This lor mee is not quite my cup of tea but by the looks of it, the vendor of this dish has taken up two stalls in the food court so I guess it must be a popular item during the lunch time rush hour.
18. Roti prata, Hong Hock Eating House, South Bridge road
Staying at The Scarlet, Hong Hock Eating House is just a 5 minute stroll down South Bridge road.
This place serves an assortment of Chinese dishes such as chilli crabs as well as local hawker favourites like mee goreng, bak chor mee, fish ball noodles and a host of other popular dishes.
However, I just could not resist the roti prata (Singaporean term as this same item is known as roti canai in Malaysia)
At Hong Hock Eating House, it is a minimum order of two pieces of this flaky and crispy roti prata that comes with a plate of chicken curry sauce for just S$2.
This minimum order of two pieces is never a problem for me because whoever eats just one piece of roti prata when it is this good?
I have ordered this roti prata five times over our seven days stay in Singapore. So, ten pieces of delicious roti is only the beginning of our food safari.
Honestly, dipping this crispy bread into the curry sauce is a simple yet delicious mouthful and your Singaporean food adventure will not be complete if you do not tick off a good roti prata on your eating list.
When you are in a hot and humid tropical environment, nothing beats some of the local drinks such as coconut water, sugar cane juice, ice kacang and chendol. These drinks are simply a match in heaven with the spicy local food.
And I have found a favourite in a Sagiko calamansi juice. Tangy with just a sweet tinge, I must have had at least a dozen cans over the last few days.
19. Katong laksa, 328 Katong Laksa
Singapore’s laksa is a little different from those in Malaysia. Besides, laksa is one of those street food which can be quite subjective since there are so many different variations.
Malaysia has its own version and each state in Malaysia also has its very own style of laksa.
Singapore’s Katong laksa is obviously made famous because of an “original” stall located at the Katong district.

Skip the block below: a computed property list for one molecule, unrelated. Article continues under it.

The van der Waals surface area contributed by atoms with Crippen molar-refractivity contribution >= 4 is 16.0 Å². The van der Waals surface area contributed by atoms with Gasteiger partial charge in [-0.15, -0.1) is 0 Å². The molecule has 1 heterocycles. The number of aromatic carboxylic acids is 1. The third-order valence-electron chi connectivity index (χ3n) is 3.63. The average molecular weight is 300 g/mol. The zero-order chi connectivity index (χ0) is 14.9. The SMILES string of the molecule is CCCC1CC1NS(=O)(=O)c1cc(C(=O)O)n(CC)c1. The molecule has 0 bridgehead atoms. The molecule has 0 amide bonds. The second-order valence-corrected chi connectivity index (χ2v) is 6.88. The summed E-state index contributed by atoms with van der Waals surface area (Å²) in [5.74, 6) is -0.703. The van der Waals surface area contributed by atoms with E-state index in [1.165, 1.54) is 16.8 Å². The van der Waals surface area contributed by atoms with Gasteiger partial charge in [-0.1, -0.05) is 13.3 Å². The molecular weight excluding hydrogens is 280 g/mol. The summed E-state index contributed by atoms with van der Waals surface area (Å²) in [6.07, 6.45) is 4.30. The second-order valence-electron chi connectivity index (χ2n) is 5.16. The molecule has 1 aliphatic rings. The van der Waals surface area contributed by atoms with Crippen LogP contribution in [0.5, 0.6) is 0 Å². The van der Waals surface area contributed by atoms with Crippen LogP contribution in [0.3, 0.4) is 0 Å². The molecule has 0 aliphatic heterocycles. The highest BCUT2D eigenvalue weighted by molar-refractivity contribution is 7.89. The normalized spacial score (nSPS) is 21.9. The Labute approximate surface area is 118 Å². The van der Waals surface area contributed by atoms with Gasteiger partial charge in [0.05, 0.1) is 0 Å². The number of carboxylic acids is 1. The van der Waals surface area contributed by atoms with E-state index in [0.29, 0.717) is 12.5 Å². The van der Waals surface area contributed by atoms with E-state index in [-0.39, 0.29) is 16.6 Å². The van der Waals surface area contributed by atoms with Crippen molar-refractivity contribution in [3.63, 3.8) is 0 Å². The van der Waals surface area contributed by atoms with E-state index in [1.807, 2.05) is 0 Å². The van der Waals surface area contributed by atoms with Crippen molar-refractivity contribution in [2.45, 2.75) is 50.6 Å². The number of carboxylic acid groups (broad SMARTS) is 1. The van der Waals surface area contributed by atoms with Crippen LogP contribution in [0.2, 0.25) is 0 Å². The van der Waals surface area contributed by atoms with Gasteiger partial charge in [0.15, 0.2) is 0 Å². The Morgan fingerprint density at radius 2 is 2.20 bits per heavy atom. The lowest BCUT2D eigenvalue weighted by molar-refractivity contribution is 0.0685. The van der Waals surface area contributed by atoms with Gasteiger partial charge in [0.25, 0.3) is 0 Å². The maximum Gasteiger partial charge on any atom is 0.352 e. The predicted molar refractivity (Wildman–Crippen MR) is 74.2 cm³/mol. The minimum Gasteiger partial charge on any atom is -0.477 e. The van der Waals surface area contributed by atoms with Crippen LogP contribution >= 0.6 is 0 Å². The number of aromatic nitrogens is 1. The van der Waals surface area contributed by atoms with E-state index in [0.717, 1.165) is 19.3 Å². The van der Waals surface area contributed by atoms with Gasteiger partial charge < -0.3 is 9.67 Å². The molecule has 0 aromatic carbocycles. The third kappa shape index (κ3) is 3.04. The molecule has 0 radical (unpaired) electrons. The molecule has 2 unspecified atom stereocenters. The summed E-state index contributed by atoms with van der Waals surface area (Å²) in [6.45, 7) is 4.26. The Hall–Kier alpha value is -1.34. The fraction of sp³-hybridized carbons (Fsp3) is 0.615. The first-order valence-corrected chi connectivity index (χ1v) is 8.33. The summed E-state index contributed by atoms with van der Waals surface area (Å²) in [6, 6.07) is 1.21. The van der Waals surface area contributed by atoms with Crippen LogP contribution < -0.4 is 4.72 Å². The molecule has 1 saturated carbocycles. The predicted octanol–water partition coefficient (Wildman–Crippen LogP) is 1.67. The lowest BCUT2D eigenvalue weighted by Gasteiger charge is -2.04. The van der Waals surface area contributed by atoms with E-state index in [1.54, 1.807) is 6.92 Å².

This Katong laksa is less fiery than the curry laksas or curry mee because it does not have the dominant chilli and curry powder flavour.
Instead, it is a more subdued version of a nyonya soup that is redolent of kaffir lime and lemongrass. Fat rice noodles and prawns come with this laksa.
Personally, I find this style of laksa a little meek and prefer the curry style or a curry mee.
20. Dosai with potato masala, Zaffron Kitchen
A dosai with potato masala at Zaffrom Kitchen is paper thin and crispy.
Dunked into a spicy chilli sauce, dahl, chutney or yoghurt, this is one of the many favourites among the locals.
Singapore food courts are normally packed with diners during peak dining hours and vacant seats at these places always seem to be difficult to come by.
Most locals resort to some form of tactics to reserve their seats while they stand in long queues for their hawker favourites.
The local seat reservation language might be an item that is relatively inexpensive since the owner could be queuing at a fair distant from his table and may not be able to keep an eye on the item left on the seats.
Leaving your mobile phone or wallet will be far too risky so the items used for seat reservations are usually a pocket umbrella or the most popular being a packet of hand tissues.
So there, you may lose a packet of tissues if you decide to go down this road to reserve a seat – the hazards of a food safari in Singapore!
So dear readers, what is your favourite food from Singapore?
A selection of places we went to during our food safari in Singapore
Tian Tian Hainanese Chicken Rice
Stall 10/11, Maxwell Food Centre
Tel: + 65 9691 4852
Business hours: Every day, closed on Mondays
Tiong Bahru Market
30 Seng Poh road
Lau Pa Sat
18 Raffles Quay
24-hour hotline 1800 226 6121
Old Airport Road Food Centre
51, Old Airport Road
Long Beach UDMC
01-04 East Coast Seafood Centre
Tel: +65 6448 3636
Business hours: Monday – Thursday 2pm – 12.15am, Friday 1.30pm – 1.15am Sunday & Public holiday 11.30am – 12.15am Eve of Public holiday 2.30pm – 1.15am
Imperial Treasure Fine Chinese Cuisine
The Shoppes, Atrium 2, L2-04
Access via The Shoppes Bay level
(L1) lifts at UOB & Grand Colonnade North
Marina Bay Sands, Singapore
Tel: +65 6688 7788
Business hours: Monday – Saturday 11.30am – 10.30pm, Sunday & Public Holiday 11.00am – 10.30pm Daily Dim Sum (Yum Cha) 11.00am – 4.00pm
Amoy street Food Centre
7 Maxwell road
Hong Hock Eating House
211 – 217 South Bridge Road
(Opposite Sri Mariamman Temple)
Tel: +65 62270302 / +65 9895 6707
Delivery service 5pm – 6am
Business hours: 11.30am – 7am, Sunday 6pm – 7am
328 Katong Laksa
51 East Coast road
Tel: +65 9732 8163
135 – 137 East Coast road
Tel: +65 6440 6786
Business hours: Monday – Thursday 1130am – 10pm, Friday, Saturday and eve of Public holiday 1130am – 11pm, Sunday and Public holiday 1130am – 1030pm